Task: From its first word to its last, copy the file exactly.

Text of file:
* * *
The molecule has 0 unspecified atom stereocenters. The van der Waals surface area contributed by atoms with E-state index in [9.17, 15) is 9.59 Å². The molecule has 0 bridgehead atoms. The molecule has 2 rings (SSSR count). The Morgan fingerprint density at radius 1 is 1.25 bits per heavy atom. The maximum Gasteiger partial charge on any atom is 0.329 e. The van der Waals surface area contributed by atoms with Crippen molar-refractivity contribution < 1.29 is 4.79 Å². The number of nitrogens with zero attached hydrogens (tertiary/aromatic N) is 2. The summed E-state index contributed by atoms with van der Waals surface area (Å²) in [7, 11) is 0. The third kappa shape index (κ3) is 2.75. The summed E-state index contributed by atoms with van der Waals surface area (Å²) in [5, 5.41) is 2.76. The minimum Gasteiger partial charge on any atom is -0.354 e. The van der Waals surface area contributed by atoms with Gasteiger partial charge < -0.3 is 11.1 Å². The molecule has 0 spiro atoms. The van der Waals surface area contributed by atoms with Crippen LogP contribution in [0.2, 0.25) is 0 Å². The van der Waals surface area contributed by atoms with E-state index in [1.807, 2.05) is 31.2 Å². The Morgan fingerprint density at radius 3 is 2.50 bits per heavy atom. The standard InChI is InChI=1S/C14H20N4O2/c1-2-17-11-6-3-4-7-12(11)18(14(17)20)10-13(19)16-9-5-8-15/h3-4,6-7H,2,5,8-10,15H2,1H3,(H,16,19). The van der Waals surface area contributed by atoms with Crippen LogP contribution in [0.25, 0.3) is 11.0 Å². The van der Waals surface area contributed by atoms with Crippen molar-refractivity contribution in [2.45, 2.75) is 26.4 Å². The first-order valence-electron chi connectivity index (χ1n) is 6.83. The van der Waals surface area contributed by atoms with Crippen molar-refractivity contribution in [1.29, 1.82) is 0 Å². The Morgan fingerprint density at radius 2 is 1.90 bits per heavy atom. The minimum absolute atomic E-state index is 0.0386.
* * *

The molecule has 0 unspecified atom stereocenters. The van der Waals surface area contributed by atoms with E-state index in [9.17, 15) is 9.59 Å². The molecule has 0 bridgehead atoms. The molecule has 2 rings (SSSR count). The Morgan fingerprint density at radius 1 is 1.25 bits per heavy atom. The maximum Gasteiger partial charge on any atom is 0.329 e. The van der Waals surface area contributed by atoms with Crippen molar-refractivity contribution < 1.29 is 4.79 Å². The number of nitrogens with zero attached hydrogens (tertiary/aromatic N) is 2. The summed E-state index contributed by atoms with van der Waals surface area (Å²) in [7, 11) is 0. The third kappa shape index (κ3) is 2.75. The summed E-state index contributed by atoms with van der Waals surface area (Å²) in [5, 5.41) is 2.76. The minimum Gasteiger partial charge on any atom is -0.354 e. The van der Waals surface area contributed by atoms with Gasteiger partial charge < -0.3 is 11.1 Å². The molecule has 0 spiro atoms. The van der Waals surface area contributed by atoms with Crippen LogP contribution in [0.2, 0.25) is 0 Å². The van der Waals surface area contributed by atoms with E-state index in [1.807, 2.05) is 31.2 Å². The Morgan fingerprint density at radius 3 is 2.50 bits per heavy atom. The standard InChI is InChI=1S/C14H20N4O2/c1-2-17-11-6-3-4-7-12(11)18(14(17)20)10-13(19)16-9-5-8-15/h3-4,6-7H,2,5,8-10,15H2,1H3,(H,16,19). The van der Waals surface area contributed by atoms with Crippen LogP contribution in [0.25, 0.3) is 11.0 Å². The van der Waals surface area contributed by atoms with Crippen molar-refractivity contribution in [2.45, 2.75) is 26.4 Å². The first-order valence-electron chi connectivity index (χ1n) is 6.83. The van der Waals surface area contributed by atoms with Crippen molar-refractivity contribution in [1.29, 1.82) is 0 Å². The Morgan fingerprint density at radius 2 is 1.90 bits per heavy atom. The minimum absolute atomic E-state index is 0.0386.